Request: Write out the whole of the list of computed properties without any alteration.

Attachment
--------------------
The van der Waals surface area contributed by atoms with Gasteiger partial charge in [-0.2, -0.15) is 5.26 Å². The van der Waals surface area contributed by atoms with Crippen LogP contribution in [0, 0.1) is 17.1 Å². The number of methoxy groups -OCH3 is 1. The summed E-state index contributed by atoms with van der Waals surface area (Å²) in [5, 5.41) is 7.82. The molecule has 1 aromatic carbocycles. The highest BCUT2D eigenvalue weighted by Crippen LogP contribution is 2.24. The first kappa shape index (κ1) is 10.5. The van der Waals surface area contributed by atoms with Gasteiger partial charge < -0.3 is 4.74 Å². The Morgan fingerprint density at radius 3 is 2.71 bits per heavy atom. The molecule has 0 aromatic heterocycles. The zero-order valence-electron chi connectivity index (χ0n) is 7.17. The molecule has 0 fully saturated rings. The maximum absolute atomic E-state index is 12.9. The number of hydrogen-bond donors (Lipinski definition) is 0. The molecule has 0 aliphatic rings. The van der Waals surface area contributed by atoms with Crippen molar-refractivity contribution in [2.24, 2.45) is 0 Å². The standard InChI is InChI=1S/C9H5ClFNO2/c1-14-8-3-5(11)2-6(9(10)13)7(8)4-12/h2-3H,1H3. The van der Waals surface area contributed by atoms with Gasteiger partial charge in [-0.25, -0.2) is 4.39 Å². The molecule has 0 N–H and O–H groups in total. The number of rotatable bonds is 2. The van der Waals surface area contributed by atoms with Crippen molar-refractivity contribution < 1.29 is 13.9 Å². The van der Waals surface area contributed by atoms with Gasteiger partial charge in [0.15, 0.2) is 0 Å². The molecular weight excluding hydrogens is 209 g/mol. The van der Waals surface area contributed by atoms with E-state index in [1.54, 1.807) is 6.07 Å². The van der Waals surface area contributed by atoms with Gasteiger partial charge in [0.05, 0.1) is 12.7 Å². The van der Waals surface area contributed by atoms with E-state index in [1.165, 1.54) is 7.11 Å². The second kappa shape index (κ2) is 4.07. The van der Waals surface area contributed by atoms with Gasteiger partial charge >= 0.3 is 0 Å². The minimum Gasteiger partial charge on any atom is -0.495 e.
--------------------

The van der Waals surface area contributed by atoms with Gasteiger partial charge in [-0.2, -0.15) is 5.26 Å². The van der Waals surface area contributed by atoms with Crippen LogP contribution in [0, 0.1) is 17.1 Å². The number of methoxy groups -OCH3 is 1. The summed E-state index contributed by atoms with van der Waals surface area (Å²) in [5, 5.41) is 7.82. The molecule has 1 aromatic carbocycles. The highest BCUT2D eigenvalue weighted by Crippen LogP contribution is 2.24. The first kappa shape index (κ1) is 10.5. The van der Waals surface area contributed by atoms with Gasteiger partial charge < -0.3 is 4.74 Å². The Morgan fingerprint density at radius 3 is 2.71 bits per heavy atom. The molecule has 0 aromatic heterocycles. The zero-order valence-electron chi connectivity index (χ0n) is 7.17. The molecule has 0 fully saturated rings. The maximum absolute atomic E-state index is 12.9. The number of hydrogen-bond donors (Lipinski definition) is 0. The molecule has 0 aliphatic rings. The van der Waals surface area contributed by atoms with Crippen molar-refractivity contribution in [2.24, 2.45) is 0 Å². The standard InChI is InChI=1S/C9H5ClFNO2/c1-14-8-3-5(11)2-6(9(10)13)7(8)4-12/h2-3H,1H3. The van der Waals surface area contributed by atoms with Gasteiger partial charge in [-0.25, -0.2) is 4.39 Å². The molecule has 0 N–H and O–H groups in total. The number of rotatable bonds is 2. The van der Waals surface area contributed by atoms with Crippen molar-refractivity contribution < 1.29 is 13.9 Å². The van der Waals surface area contributed by atoms with Gasteiger partial charge in [0.15, 0.2) is 0 Å². The molecular weight excluding hydrogens is 209 g/mol. The van der Waals surface area contributed by atoms with E-state index in [1.54, 1.807) is 6.07 Å². The van der Waals surface area contributed by atoms with Gasteiger partial charge in [0.05, 0.1) is 12.7 Å². The van der Waals surface area contributed by atoms with E-state index in [1.165, 1.54) is 7.11 Å². The second kappa shape index (κ2) is 4.07. The van der Waals surface area contributed by atoms with Gasteiger partial charge >= 0.3 is 0 Å². The minimum Gasteiger partial charge on any atom is -0.495 e.